- “Dan Wyant, director of Michigan’s Department of Environmental Quality, said late Sunday that staff members applied the wrong standards of the Lead and Copper Rule that governs testing and monitoring for drinking water. The result was that proper controls regarding corrosion were not put in place when the city began drawing its water from the Flint River in spring 2014.”
- “Our actions reflected inexperience, and our public response to criticism was the wrong tone early in this conversation,” Wyant said.
- “State officials seemingly failed to heed repeated warnings from the Environmental Protection Agency as far back as February about potential problems with Flint’s water system.”
- “Communications released this week between the federal agency and DEQ also show how an environmental law designed to protect the public allowed the government to utilize questionable water testing practices and move slowly in addressing problems, all while remaining ‘in compliance’ with regulations.”
- “Emails and letters released by the state this week show many missed opportunities for health and environmental agencies to identify the lead problems months ago.”
October 21, 2015: Governor Snyder announces a Flint Water Task Force to review state, federal and municipal actions related to the Flint crisis.
October 26, 2015: Former Flint Emergency Manager Darnell Earley pens a Detroit News guest column titled, “Don’t blame EM for Flint water disaster.” Among the assertions: “This was a local decision that was made by local civic leaders. Anyone who says otherwise is being disingenuous.”
(TRUTH SQUAD ANALYSIS: Earley writes this despite the fact that then-State Treasurer Andy Dillon made the “ultimate decision” to switch from DWSD, state-appointed emergency manager Ed Kurtz hired an engineering firm to figure out how to use the Flint River as a primary water source, and Earley himself penned the letter to DWSD saying Flint was switching water sources to the Flint River.)
November 3, 2015: EPA issues clarifying national orders on the Lead and Copper Rule and corrosion control. The EPA acknowledges ambiguity in the LCR in the past regarding corrosion control, but the November 3 letter sets out strong language for change and how to prevent the Flint situation from reoccurring in the future:
- “This memorandum clarifies how the LCR applies to this situation and eliminates the uncertainty for water systems and primacy agencies (note: this means state regulators like the MDEQ) that may face these circumstances in the future.”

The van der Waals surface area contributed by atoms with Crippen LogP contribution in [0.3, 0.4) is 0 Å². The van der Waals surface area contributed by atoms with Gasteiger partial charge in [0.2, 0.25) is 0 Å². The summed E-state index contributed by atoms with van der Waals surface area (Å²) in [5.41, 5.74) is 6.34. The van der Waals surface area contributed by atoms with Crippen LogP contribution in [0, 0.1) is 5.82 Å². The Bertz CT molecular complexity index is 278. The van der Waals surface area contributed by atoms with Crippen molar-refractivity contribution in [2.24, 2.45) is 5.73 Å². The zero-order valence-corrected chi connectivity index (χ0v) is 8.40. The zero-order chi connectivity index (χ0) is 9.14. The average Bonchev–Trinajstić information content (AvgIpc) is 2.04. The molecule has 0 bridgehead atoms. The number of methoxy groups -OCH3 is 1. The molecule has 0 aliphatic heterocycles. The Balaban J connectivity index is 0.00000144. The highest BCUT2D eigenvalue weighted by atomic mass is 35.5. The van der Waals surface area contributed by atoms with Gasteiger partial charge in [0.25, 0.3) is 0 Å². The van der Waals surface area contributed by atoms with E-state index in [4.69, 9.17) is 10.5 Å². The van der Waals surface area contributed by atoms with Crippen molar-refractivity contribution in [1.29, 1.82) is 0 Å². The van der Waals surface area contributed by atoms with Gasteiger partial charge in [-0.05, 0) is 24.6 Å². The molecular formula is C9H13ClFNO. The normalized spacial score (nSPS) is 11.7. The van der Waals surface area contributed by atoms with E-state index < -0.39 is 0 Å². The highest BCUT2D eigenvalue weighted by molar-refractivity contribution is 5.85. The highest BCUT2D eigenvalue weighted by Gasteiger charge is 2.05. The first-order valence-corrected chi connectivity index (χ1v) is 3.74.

- “It is important for large systems and primacy agencies to take the steps necessary to ensure that appropriate corrosion control treatment is maintained at all times, thus ensuring that public health is protected. “
- “Due to the unique characteristics of each primary water source (e.g., source water, existing treatment processes, distribution system materials) it is critical that public water systems, in conjunction with their primacy agencies and, if necessary, outside technical consultants, evaluate and address potential impacts resulting from treatment and/or source water changes.”
- “Primacy agencies should work with systems that plan to disconnect from a supplier that had installed corrosion control treatment to determine the optimal corrosion control treatment for the new source and establish water quality parameters for that treatment instead of using the optimal corrosion control treatment and water quality parameters for the previous source.”
- “This will allow a system to… ensure protection of public health during and after the change in source. “
- “(I)t is important to conduct a system-wide assessment prior to any source water and/or treatment modifications and to identify existing or anticipated water quality, treatment or operational issues that may interfere with or limit the effectiveness of corrosion control treatment optimization or re-optimization.”
(TRUTH SQUAD ANALYSIS: Bottom line: EPA researcher Miguel Del Toral was apologized for by the EPA’s top official in the Midwest in July. He was ignored and discredited by MDEQ staff for months. Now, this federal order reinforces virtually all of Del Toral’s concerns about Flint’s water supply dating back to February.)
November 10, 2015: EPA publicly announces a full audit of the MDEQ’s oversight of public water supplies statewide in the wake of the Flint disaster. The audit will take several months.
November 16, 2015: MDEQ briefing paper to the Flint Water Task Force. Key points:
- Two weeks after EPA issues new lead and copper rules, and a month after MDEQ Director Dan Wyant’s disclosure to the governor of a big mistake, the MDEQ in this memo clings anew to its legalistic conclusion that they were not required to call for corrosion control in Flint from the start.
- “Did the DEQ require the City to have corrosion control in place when it switched to the Flint River as its source of drinking water? No… The DEQ requested that the City perform two 6-month rounds of monitoring to demonstrate if the City was practicing optimal corrosion control treatment…. Since the City water system had not been the supplier of water before, the DEQ did not require the City to maintain corrosion control for which it was not responsible…. The DEQ’s instructions to the City were consistent with past practices afforded to all other large water systems. At the beginning of the (Lead and Copper Rule), all large systems were initially granted the option to demonstrate optimal corrosion control treatment through full-scale monitoring under the applicable rules. For these reasons, two 6-month rounds of monitoring, as required by the LCR, were the required means to determine whether or not optimal corrosion control was being achieved.”